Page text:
Though I have spent most of my life alone, I have not been lonely. Having been abandoned by my parents at age seven, cut adrift, denied both roots and destination, unable to find my way back to anything familiar, I have grew accustomed to my own company. I found a way back, a way forward, on my own. It was not to avoid hurt that I became alone; it was to accept mastery over my own destiny, however that might unfold.
Before words coalesced into sentences, sentences melded into paragraphs, and paragraphs emerged into pages, and the urge to write arose in me, reading taught me how to be alone. Finding solace in my own company, I was not lonely on my own.
Freedom does not fear isolation. I was free as I was able to withdraw from others, feeling no need whatsoever for their care, their celebrity, their charm, their companionship, their company, their compassion, their concern, their conversation, their curiosity. I was free, because in silence and in solitude, I found serenity rather than loneliness. In being alone, I learned fearlessness; I learned to heal myself, to heal another. In the comfort of my seclusion, I was released from confining attachment to others; I came to know my true inviolability, my unerring vulnerability, my unassailable insuperability.
Those with the courage and the strength to stand alone, fight alone. Battles, either won or lost, replace struggle. Every battle won is an affirmation of life, of freedom earned, an obstacle overcome, a step forward. Every battle lost is a lesson learned; not a retreat, but a respite, time to re-hone one’s weapons, to re-gird oneself, to make ready for renewed battle.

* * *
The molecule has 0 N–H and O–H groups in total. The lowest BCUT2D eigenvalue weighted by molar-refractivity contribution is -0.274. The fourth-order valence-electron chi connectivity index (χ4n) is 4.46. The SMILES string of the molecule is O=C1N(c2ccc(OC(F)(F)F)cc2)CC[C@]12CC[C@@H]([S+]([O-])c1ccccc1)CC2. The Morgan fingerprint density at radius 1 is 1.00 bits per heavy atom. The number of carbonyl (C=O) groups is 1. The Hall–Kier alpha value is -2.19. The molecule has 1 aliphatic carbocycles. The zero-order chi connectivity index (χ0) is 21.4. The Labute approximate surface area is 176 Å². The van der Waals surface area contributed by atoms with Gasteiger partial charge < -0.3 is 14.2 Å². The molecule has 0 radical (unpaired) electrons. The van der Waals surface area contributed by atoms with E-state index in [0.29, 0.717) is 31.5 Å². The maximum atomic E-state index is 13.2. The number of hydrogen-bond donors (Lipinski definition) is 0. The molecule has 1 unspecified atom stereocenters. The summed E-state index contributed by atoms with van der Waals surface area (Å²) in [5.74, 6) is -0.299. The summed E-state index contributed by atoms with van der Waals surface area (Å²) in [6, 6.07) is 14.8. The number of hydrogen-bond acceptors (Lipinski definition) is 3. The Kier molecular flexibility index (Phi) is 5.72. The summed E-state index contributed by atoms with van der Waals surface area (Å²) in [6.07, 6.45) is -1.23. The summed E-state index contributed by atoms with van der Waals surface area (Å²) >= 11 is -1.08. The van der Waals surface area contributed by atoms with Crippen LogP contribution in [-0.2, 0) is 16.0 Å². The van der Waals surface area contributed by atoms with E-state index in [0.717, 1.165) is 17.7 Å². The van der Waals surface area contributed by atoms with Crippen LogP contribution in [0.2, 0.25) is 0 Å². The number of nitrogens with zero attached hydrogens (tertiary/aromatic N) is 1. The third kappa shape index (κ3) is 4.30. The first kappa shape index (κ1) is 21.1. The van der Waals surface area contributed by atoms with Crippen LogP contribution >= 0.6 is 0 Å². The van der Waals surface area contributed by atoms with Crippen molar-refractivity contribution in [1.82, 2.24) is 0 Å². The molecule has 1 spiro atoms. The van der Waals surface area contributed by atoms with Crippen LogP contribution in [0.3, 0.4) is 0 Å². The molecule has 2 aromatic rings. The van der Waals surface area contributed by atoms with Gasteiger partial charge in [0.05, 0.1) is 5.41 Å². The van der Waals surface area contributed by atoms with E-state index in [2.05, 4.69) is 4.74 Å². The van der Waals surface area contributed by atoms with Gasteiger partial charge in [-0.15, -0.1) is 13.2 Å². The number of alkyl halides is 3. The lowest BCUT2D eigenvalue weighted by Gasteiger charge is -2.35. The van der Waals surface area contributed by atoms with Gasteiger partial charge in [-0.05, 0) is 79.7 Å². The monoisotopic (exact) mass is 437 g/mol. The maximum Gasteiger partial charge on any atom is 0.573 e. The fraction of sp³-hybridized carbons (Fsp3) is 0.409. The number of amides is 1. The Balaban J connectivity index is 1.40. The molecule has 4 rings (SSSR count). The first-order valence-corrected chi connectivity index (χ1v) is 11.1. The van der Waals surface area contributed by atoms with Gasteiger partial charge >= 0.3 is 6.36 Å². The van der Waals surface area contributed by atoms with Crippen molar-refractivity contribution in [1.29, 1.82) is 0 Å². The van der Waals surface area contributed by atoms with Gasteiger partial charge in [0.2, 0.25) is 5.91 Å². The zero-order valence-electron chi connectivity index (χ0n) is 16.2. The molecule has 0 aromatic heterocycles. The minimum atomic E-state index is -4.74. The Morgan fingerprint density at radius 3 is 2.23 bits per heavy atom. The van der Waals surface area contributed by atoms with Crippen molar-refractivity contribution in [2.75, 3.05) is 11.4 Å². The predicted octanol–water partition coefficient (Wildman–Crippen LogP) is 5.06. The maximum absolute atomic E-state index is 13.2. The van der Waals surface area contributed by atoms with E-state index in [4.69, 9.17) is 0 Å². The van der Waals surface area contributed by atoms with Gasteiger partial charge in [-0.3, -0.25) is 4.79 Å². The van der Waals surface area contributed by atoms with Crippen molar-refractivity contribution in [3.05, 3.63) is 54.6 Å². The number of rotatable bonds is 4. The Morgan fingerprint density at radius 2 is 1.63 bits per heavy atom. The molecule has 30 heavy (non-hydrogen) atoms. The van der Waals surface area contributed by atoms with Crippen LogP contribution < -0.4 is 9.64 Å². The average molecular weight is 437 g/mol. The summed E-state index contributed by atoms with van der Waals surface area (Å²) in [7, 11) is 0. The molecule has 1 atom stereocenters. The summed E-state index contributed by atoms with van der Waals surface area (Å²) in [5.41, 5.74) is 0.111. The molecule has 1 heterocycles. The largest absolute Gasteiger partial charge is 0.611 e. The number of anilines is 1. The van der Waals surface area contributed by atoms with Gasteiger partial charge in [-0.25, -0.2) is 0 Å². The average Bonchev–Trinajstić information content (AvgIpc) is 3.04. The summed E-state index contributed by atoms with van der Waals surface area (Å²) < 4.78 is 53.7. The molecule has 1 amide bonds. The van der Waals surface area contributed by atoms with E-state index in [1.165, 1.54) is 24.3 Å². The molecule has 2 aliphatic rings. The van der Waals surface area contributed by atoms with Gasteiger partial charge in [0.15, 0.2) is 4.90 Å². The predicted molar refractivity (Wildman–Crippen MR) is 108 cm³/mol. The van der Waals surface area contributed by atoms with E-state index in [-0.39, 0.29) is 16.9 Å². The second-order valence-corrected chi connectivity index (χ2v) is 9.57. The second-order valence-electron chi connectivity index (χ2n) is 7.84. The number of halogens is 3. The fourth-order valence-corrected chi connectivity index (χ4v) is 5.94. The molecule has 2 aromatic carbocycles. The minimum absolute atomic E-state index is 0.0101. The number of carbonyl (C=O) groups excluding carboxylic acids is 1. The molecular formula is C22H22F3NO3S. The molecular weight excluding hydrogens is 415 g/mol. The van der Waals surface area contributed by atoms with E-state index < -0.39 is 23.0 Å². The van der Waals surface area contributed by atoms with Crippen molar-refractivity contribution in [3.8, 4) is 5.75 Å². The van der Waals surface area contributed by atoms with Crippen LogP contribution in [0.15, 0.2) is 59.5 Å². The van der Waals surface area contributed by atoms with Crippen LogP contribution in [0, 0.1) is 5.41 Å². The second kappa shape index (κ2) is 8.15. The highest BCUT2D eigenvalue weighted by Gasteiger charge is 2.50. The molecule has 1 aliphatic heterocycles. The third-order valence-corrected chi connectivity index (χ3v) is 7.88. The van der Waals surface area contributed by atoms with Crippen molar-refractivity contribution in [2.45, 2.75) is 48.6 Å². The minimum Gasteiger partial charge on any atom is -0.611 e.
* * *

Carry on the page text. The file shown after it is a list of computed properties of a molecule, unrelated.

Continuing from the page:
When in dread, delusion, doubt, all the sacred wisdom of all the ages will but confound. Once undaunted, receptive, enlightened, one word alone disentangles everything – Believe. Belief is always an individual choice, a personal decision, a singular commitment.
Eventually, one will end up exactly where one needs to be, either alone or with another, exactly as is meant to be, doing exactly what one should be doing. The path to this eventual fulfilment is punctuated by preference, by selection. Correct choices shorten that path; incorrect choices lengthen it. All along, if you know what you are looking for, you will know what you will find.
If another is to share your path for a time, short or long, true togetherness will be found only with someone else who wants as much as you to be alone.
A writer needs three things – exile, solitude, and cunning.